Ever since France and the Netherlands rejected the European Union’s proposed Constitutional Treaty, EU leaders have been busy pointing fingers at each other, or blaming French and Dutch citizens for misunderstanding the question they had been asked. But no amount of finger pointing can obscure the fact that, 50 years after the European Community’s creation, Europe badly needs a new political framework, if not a new project, to shore up its unity.
To be sure, French and Dutch citizens did not respond to the question that they were supposed to answer. Their vote was a protest against globalization, a rejection of the contemporary world, with its distant and incomprehensible governing mechanisms. Like the anti-globalization movement, the new anti-Europeanism can be regarded as a demand for a “different world” – in this case, an “alter-Europeanism.”
The two world wars and the Cold War shaped European integration as a project of peace, defense of the West’s fundamental values, and common economic prosperity. But the collapse of communism in 1989, and the chance to overcome the Continent’s historical divisions, now required a redefinition of the European project. The Treaties of Maastricht (1992) and Amsterdam (1997) created a new organizational structure for the EU and laid the foundations for political institutions equal to Europe’s economic power. The Treaty of Nice (2000) was result of a rather poor compromise.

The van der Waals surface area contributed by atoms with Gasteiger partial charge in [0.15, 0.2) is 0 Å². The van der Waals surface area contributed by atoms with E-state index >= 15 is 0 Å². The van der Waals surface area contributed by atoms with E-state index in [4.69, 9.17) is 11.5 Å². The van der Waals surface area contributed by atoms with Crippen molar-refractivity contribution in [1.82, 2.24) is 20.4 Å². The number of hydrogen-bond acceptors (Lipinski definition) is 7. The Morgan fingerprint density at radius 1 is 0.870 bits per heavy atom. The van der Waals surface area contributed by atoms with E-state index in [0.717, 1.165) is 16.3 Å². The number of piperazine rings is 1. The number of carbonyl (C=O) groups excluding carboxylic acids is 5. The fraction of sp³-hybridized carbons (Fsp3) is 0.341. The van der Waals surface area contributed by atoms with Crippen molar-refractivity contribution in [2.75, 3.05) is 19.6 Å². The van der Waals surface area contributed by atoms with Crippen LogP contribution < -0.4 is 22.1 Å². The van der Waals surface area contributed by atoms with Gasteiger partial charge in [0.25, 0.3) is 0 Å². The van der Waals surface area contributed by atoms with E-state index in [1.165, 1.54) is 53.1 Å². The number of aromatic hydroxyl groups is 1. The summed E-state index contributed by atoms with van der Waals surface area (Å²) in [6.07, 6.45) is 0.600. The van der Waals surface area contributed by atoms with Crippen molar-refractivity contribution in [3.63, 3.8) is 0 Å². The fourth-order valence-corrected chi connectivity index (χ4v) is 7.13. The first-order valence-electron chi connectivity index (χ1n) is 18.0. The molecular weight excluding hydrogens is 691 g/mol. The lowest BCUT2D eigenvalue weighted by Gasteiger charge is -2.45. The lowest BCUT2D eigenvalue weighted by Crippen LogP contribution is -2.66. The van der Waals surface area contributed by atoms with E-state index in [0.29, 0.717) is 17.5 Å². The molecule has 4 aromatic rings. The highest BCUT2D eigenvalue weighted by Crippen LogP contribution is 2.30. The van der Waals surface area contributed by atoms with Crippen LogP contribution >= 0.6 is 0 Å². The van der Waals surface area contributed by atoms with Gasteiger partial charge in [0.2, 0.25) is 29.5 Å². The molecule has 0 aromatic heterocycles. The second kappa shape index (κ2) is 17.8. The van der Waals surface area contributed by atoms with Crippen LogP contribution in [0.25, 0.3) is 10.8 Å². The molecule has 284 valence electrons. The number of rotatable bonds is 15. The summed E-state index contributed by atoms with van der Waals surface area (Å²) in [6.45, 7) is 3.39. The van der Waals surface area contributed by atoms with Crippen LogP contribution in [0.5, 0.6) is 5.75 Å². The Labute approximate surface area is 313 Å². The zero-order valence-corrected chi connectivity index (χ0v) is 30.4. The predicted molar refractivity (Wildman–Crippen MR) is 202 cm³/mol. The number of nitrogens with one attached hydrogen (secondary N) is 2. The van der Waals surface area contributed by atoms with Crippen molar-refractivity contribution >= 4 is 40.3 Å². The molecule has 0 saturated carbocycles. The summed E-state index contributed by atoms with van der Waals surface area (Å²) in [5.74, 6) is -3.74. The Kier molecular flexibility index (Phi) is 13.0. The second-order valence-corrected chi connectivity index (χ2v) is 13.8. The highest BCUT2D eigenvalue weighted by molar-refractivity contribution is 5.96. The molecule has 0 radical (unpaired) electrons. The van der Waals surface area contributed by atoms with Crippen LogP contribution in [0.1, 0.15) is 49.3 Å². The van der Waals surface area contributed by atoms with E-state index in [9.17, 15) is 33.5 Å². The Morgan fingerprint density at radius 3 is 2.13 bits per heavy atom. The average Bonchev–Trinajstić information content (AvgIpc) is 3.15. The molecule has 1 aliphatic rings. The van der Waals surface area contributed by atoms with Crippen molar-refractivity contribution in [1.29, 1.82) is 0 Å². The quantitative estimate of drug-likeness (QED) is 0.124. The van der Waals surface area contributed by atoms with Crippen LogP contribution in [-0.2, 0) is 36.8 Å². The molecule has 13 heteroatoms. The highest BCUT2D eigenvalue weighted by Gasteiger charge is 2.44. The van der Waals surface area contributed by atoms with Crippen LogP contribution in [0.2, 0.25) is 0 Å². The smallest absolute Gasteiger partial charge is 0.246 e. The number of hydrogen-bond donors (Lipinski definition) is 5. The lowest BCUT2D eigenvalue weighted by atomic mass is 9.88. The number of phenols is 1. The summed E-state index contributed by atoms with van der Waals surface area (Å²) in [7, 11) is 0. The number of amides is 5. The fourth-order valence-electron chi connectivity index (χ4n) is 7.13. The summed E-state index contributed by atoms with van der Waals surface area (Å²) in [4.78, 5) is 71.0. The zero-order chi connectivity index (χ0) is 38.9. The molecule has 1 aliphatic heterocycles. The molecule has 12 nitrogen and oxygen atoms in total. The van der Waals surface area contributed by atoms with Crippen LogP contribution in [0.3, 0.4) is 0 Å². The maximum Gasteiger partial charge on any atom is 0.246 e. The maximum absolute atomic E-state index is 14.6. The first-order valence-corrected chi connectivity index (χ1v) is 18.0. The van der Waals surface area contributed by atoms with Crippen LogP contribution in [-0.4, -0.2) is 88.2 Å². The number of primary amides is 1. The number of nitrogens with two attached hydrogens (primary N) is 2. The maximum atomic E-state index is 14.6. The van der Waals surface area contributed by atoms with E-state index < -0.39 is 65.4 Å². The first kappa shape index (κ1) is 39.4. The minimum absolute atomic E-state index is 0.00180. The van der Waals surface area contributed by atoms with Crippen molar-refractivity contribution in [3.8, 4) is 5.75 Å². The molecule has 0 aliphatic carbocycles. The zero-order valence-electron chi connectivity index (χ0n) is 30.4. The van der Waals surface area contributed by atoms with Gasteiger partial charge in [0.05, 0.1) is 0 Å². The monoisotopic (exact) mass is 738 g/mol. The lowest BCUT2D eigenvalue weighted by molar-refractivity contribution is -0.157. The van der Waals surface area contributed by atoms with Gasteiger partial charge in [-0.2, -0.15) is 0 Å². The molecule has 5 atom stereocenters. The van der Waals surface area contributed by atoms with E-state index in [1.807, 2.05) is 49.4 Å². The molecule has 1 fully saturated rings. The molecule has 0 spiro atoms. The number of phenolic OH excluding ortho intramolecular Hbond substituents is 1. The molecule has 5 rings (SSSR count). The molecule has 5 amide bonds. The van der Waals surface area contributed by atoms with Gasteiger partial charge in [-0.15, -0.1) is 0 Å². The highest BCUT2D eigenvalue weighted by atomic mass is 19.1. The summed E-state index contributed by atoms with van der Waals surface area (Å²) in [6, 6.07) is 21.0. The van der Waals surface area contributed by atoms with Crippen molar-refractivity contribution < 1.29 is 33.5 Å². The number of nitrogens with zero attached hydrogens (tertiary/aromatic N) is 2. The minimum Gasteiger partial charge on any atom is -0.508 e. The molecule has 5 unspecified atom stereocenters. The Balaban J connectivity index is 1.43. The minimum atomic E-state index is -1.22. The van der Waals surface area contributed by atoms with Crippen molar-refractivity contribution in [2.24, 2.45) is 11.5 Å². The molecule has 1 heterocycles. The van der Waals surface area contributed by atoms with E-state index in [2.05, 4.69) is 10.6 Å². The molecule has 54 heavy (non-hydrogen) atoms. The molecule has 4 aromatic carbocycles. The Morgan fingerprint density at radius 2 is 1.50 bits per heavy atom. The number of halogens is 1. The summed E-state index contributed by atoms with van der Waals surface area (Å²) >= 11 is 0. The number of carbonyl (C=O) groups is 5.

Declarations by German Chancellor Angela Merkel, whose country assumed the European Union’s rotating six-month presidency at the beginning of the year 2007, are unambiguous: the period of reflection, approved by the European Commission in 2005, has ended. The German presidency will seek to implement the Constitutional Treaty resolutions, and the Berlin Declaration of March 25, 2007 – timed to mark the fiftieth anniversary of the Treaty of Rome – will offer a vision of the EU’s future. The aim is to leave to Germany’s successors in the EU presidency – Slovenia, Portugal, and France – a roadmap for future reform.